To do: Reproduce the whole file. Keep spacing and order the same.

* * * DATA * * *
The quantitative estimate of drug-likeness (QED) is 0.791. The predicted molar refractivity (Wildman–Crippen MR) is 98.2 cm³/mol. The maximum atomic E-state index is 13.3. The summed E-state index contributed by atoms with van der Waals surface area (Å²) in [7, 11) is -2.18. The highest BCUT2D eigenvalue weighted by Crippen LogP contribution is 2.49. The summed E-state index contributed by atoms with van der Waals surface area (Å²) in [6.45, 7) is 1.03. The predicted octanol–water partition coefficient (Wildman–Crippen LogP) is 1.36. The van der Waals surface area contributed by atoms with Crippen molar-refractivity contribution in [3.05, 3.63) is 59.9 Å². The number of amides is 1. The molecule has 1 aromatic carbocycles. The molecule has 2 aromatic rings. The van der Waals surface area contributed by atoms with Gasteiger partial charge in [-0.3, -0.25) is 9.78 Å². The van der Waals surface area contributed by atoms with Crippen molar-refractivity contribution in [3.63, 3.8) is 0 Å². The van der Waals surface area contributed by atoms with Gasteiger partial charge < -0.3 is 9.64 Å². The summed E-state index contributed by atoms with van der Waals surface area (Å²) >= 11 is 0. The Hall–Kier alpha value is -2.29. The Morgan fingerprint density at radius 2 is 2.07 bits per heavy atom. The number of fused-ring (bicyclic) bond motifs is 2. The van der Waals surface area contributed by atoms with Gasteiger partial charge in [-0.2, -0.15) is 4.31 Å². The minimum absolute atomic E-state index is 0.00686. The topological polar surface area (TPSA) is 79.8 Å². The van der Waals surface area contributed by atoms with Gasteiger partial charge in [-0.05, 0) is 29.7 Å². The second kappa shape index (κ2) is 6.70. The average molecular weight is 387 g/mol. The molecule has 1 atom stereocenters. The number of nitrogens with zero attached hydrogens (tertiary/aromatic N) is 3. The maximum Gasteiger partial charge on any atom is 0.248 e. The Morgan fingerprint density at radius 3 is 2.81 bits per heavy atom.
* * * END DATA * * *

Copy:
The quantitative estimate of drug-likeness (QED) is 0.791. The predicted molar refractivity (Wildman–Crippen MR) is 98.2 cm³/mol. The maximum atomic E-state index is 13.3. The summed E-state index contributed by atoms with van der Waals surface area (Å²) in [7, 11) is -2.18. The highest BCUT2D eigenvalue weighted by Crippen LogP contribution is 2.49. The summed E-state index contributed by atoms with van der Waals surface area (Å²) in [6.45, 7) is 1.03. The predicted octanol–water partition coefficient (Wildman–Crippen LogP) is 1.36. The van der Waals surface area contributed by atoms with Crippen molar-refractivity contribution in [3.05, 3.63) is 59.9 Å². The number of amides is 1. The molecule has 1 aromatic carbocycles. The molecule has 2 aromatic rings. The van der Waals surface area contributed by atoms with Gasteiger partial charge in [-0.3, -0.25) is 9.78 Å². The van der Waals surface area contributed by atoms with Crippen molar-refractivity contribution in [3.63, 3.8) is 0 Å². The van der Waals surface area contributed by atoms with Gasteiger partial charge < -0.3 is 9.64 Å². The summed E-state index contributed by atoms with van der Waals surface area (Å²) >= 11 is 0. The Hall–Kier alpha value is -2.29. The Morgan fingerprint density at radius 2 is 2.07 bits per heavy atom. The number of fused-ring (bicyclic) bond motifs is 2. The van der Waals surface area contributed by atoms with Gasteiger partial charge in [-0.2, -0.15) is 4.31 Å². The minimum absolute atomic E-state index is 0.00686. The topological polar surface area (TPSA) is 79.8 Å². The van der Waals surface area contributed by atoms with Gasteiger partial charge in [-0.05, 0) is 29.7 Å². The second kappa shape index (κ2) is 6.70. The average molecular weight is 387 g/mol. The molecule has 1 atom stereocenters. The number of nitrogens with zero attached hydrogens (tertiary/aromatic N) is 3. The maximum Gasteiger partial charge on any atom is 0.248 e. The Morgan fingerprint density at radius 3 is 2.81 bits per heavy atom.